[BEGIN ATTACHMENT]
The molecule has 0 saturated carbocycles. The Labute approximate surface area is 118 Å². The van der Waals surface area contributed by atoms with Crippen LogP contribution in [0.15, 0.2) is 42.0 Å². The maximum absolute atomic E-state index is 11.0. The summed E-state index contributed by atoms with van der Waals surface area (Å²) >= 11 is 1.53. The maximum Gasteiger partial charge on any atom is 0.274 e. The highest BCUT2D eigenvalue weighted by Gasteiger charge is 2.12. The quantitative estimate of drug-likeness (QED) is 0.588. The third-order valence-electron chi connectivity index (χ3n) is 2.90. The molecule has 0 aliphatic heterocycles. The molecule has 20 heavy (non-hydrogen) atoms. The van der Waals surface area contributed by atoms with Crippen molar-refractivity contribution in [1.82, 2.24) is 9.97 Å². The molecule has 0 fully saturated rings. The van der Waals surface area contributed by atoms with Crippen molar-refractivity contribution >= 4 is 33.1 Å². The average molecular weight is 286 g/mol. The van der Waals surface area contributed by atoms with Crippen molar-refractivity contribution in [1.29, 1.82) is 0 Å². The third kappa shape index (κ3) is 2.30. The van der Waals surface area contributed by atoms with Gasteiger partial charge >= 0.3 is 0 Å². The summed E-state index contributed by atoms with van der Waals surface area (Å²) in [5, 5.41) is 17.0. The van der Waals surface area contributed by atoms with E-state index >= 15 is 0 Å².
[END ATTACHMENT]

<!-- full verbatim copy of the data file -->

The molecule has 0 saturated carbocycles. The Labute approximate surface area is 118 Å². The van der Waals surface area contributed by atoms with Crippen LogP contribution in [0.15, 0.2) is 42.0 Å². The maximum absolute atomic E-state index is 11.0. The summed E-state index contributed by atoms with van der Waals surface area (Å²) >= 11 is 1.53. The maximum Gasteiger partial charge on any atom is 0.274 e. The highest BCUT2D eigenvalue weighted by Gasteiger charge is 2.12. The quantitative estimate of drug-likeness (QED) is 0.588. The third-order valence-electron chi connectivity index (χ3n) is 2.90. The molecule has 0 aliphatic heterocycles. The molecule has 20 heavy (non-hydrogen) atoms. The van der Waals surface area contributed by atoms with Crippen molar-refractivity contribution in [1.82, 2.24) is 9.97 Å². The molecule has 0 fully saturated rings. The van der Waals surface area contributed by atoms with Crippen molar-refractivity contribution >= 4 is 33.1 Å². The average molecular weight is 286 g/mol. The van der Waals surface area contributed by atoms with Crippen molar-refractivity contribution in [1.29, 1.82) is 0 Å². The third kappa shape index (κ3) is 2.30. The van der Waals surface area contributed by atoms with Gasteiger partial charge >= 0.3 is 0 Å². The summed E-state index contributed by atoms with van der Waals surface area (Å²) in [5, 5.41) is 17.0. The van der Waals surface area contributed by atoms with E-state index >= 15 is 0 Å².